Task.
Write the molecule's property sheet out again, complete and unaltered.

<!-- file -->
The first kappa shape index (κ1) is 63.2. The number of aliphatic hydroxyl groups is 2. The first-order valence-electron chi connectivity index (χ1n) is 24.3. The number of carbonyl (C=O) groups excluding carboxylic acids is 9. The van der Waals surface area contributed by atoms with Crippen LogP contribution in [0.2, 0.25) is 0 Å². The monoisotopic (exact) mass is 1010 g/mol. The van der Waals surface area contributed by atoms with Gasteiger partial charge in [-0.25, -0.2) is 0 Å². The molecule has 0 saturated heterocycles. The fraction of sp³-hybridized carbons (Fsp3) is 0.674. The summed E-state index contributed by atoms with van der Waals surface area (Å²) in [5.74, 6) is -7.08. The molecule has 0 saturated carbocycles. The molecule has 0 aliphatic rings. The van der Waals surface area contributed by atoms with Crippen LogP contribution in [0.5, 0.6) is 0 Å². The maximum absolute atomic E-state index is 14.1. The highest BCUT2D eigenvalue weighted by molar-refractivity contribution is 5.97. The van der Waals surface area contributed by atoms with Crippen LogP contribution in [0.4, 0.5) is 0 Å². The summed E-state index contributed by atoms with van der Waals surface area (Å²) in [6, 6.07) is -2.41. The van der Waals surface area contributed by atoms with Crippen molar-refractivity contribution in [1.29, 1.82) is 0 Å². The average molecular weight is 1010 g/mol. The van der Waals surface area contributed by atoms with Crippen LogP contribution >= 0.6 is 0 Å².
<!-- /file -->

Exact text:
The first kappa shape index (κ1) is 63.2. The number of aliphatic hydroxyl groups is 2. The first-order valence-electron chi connectivity index (χ1n) is 24.3. The number of carbonyl (C=O) groups excluding carboxylic acids is 9. The van der Waals surface area contributed by atoms with Crippen LogP contribution in [0.2, 0.25) is 0 Å². The monoisotopic (exact) mass is 1010 g/mol. The van der Waals surface area contributed by atoms with Gasteiger partial charge in [-0.25, -0.2) is 0 Å². The molecule has 0 saturated heterocycles. The fraction of sp³-hybridized carbons (Fsp3) is 0.674. The summed E-state index contributed by atoms with van der Waals surface area (Å²) in [5.74, 6) is -7.08. The molecule has 0 saturated carbocycles. The molecule has 0 aliphatic rings. The van der Waals surface area contributed by atoms with Crippen LogP contribution in [0.5, 0.6) is 0 Å². The maximum absolute atomic E-state index is 14.1. The highest BCUT2D eigenvalue weighted by molar-refractivity contribution is 5.97. The van der Waals surface area contributed by atoms with Crippen LogP contribution in [0.4, 0.5) is 0 Å². The summed E-state index contributed by atoms with van der Waals surface area (Å²) in [6, 6.07) is -2.41. The van der Waals surface area contributed by atoms with Crippen molar-refractivity contribution in [1.29, 1.82) is 0 Å². The average molecular weight is 1010 g/mol. The van der Waals surface area contributed by atoms with Crippen LogP contribution >= 0.6 is 0 Å².